Indian court rules in favor of Hindu temple on disputed land
Attorney News | 2019/11/09 16:44
India's Supreme Court on Saturday ruled in favor of a Hindu temple on a disputed religious ground in the country's north and ordered that alternative land be given to Muslims to build a mosque — a verdict in a highly contentious case that was immediately deplored by a key Muslim body.

The dispute over land ownership has been one of India's most heated issues, with Hindu nationalists demanding a temple on the site in the town of Ayodhya in Uttar Pradesh state for more than a century. The 16th century Babri Masjid mosque was destroyed by Hindu hard-liners in December 1992, sparking massive Hindu-Muslim violence that left some 2,000 people dead.

Saturday's verdict paves the way for building the temple in place of the demolished mosque. As the news broke, groups of jubilant Hindus poured into Ayodhya's streets and distributed sweets to celebrate the verdict, but police soon persuaded them to return to their homes. As night fell, a large number of Hindus in the town lit candles, lamps and firecrackers to celebrate, and police faced a tougher time in curbing their enthusiasm.

The five Supreme Court justices who heard the case said in a unanimous judgment that 5 acres (2 hectares) of land will be allotted to the Muslim community to build a mosque, though it did not specify where. The court said the 5 acres is "restitution for the unlawful destruction of the mosque."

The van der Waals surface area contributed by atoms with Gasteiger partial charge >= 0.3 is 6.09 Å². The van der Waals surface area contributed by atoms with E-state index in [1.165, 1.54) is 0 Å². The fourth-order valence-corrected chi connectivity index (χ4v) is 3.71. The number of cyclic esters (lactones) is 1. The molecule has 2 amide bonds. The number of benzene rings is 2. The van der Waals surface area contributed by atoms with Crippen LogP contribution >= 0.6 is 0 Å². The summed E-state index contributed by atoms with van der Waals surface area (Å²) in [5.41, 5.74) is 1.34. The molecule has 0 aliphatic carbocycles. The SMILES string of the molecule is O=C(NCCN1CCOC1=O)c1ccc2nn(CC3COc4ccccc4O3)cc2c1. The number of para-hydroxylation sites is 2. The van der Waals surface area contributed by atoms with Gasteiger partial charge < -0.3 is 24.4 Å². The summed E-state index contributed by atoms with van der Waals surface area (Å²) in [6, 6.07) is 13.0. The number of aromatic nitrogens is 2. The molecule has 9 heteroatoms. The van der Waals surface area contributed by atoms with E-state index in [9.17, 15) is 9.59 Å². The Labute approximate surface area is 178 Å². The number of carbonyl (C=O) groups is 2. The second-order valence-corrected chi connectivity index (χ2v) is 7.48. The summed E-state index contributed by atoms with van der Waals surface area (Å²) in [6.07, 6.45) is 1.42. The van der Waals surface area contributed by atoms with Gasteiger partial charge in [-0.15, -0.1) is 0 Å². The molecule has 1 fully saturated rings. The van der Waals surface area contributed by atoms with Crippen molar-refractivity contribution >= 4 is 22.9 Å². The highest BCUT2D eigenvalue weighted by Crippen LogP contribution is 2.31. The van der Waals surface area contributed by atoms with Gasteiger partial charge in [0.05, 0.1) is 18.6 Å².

The disputed land, meanwhile, will be given to a board of trustees for the construction of a temple to the Hindu god Ram.


Court sentences Congo warlord to 30 years for atrocities
Court Watch | 2019/11/08 00:44
The International Criminal Court passed its highest ever sentence Thursday, sending a Congolese warlord known as “The Terminator” to prison for 30 years for crimes including murder, rape and sexual slavery.

Bosco Ntaganda was found guilty in July of 18 counts of war crimes and crimes against humanity for his role as a military commander in atrocities during a bloody ethnic conflict in a mineral-rich region of Congo in 2002-2003.

Ntaganda showed no emotion as Presiding Judge Robert Fremr passed sentences ranging from eight years to 30 years for individual crimes and an overarching sentence of 30 years.

The court’s maximum sentence is 30 years, although judges also have the discretion to impose a life sentence. Lawyers representing victims in the case had called for a life term.

Fremr said despite the gravity of the crimes and Ntaganda’s culpability, his convictions “do not warrant a sentence of life imprisonment.”

Ida Sawyer, deputy director of Human Rights Watch’s Africa division, welcomed the ruling.